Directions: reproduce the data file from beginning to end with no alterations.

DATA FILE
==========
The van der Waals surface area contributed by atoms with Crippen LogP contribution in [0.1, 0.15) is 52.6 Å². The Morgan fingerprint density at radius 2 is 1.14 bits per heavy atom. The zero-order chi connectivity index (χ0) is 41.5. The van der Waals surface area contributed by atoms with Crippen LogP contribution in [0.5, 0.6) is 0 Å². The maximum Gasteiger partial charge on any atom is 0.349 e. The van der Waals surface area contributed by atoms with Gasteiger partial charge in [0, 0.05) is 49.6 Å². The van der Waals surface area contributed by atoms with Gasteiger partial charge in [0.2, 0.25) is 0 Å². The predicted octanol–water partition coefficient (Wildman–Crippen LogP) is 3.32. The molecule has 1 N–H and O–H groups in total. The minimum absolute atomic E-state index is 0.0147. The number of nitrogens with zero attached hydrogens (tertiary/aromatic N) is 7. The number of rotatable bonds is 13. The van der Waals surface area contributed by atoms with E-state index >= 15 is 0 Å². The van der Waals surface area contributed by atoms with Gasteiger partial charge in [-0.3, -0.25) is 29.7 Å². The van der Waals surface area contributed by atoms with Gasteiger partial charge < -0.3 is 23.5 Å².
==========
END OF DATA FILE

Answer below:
The van der Waals surface area contributed by atoms with Crippen LogP contribution in [0.1, 0.15) is 52.6 Å². The Morgan fingerprint density at radius 2 is 1.14 bits per heavy atom. The zero-order chi connectivity index (χ0) is 41.5. The van der Waals surface area contributed by atoms with Crippen LogP contribution in [0.5, 0.6) is 0 Å². The maximum Gasteiger partial charge on any atom is 0.349 e. The van der Waals surface area contributed by atoms with Gasteiger partial charge in [0, 0.05) is 49.6 Å². The van der Waals surface area contributed by atoms with Gasteiger partial charge in [0.2, 0.25) is 0 Å². The predicted octanol–water partition coefficient (Wildman–Crippen LogP) is 3.32. The molecule has 1 N–H and O–H groups in total. The minimum absolute atomic E-state index is 0.0147. The number of nitrogens with zero attached hydrogens (tertiary/aromatic N) is 7. The number of rotatable bonds is 13. The van der Waals surface area contributed by atoms with E-state index >= 15 is 0 Å². The van der Waals surface area contributed by atoms with Gasteiger partial charge in [-0.3, -0.25) is 29.7 Å². The van der Waals surface area contributed by atoms with Gasteiger partial charge < -0.3 is 23.5 Å².